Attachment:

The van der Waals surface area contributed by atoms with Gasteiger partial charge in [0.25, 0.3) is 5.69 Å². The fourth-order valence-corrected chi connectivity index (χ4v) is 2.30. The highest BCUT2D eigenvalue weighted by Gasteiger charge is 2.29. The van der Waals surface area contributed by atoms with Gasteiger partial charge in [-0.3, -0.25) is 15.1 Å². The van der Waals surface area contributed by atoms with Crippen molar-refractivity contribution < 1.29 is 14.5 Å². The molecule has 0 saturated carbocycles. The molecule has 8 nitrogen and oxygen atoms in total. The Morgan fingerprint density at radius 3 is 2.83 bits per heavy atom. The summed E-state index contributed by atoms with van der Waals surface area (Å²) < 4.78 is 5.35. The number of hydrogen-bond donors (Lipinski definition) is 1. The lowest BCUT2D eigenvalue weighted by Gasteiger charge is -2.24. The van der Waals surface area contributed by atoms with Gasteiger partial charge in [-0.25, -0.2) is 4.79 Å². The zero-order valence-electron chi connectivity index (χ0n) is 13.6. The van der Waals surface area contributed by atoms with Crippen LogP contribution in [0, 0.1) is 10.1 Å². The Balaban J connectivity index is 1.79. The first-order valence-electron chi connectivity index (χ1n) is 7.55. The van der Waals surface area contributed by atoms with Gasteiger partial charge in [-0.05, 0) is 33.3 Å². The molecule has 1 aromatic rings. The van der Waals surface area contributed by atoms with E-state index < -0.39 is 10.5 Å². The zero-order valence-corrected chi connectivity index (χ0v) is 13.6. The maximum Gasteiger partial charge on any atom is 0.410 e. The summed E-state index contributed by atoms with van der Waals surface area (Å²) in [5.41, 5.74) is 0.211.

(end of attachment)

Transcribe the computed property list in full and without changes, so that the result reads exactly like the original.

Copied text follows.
The van der Waals surface area contributed by atoms with Gasteiger partial charge in [0.25, 0.3) is 5.69 Å². The fourth-order valence-corrected chi connectivity index (χ4v) is 2.30. The highest BCUT2D eigenvalue weighted by Gasteiger charge is 2.29. The van der Waals surface area contributed by atoms with Gasteiger partial charge in [-0.3, -0.25) is 15.1 Å². The van der Waals surface area contributed by atoms with Crippen molar-refractivity contribution < 1.29 is 14.5 Å². The molecule has 0 saturated carbocycles. The molecule has 8 nitrogen and oxygen atoms in total. The Morgan fingerprint density at radius 3 is 2.83 bits per heavy atom. The summed E-state index contributed by atoms with van der Waals surface area (Å²) < 4.78 is 5.35. The number of hydrogen-bond donors (Lipinski definition) is 1. The lowest BCUT2D eigenvalue weighted by Gasteiger charge is -2.24. The van der Waals surface area contributed by atoms with Gasteiger partial charge in [-0.25, -0.2) is 4.79 Å². The zero-order valence-electron chi connectivity index (χ0n) is 13.6. The van der Waals surface area contributed by atoms with Crippen LogP contribution in [0, 0.1) is 10.1 Å². The Balaban J connectivity index is 1.79. The first-order valence-electron chi connectivity index (χ1n) is 7.55. The van der Waals surface area contributed by atoms with Gasteiger partial charge in [-0.05, 0) is 33.3 Å². The molecule has 1 aromatic rings. The van der Waals surface area contributed by atoms with E-state index < -0.39 is 10.5 Å². The zero-order valence-corrected chi connectivity index (χ0v) is 13.6. The maximum Gasteiger partial charge on any atom is 0.410 e. The summed E-state index contributed by atoms with van der Waals surface area (Å²) in [5.41, 5.74) is 0.211.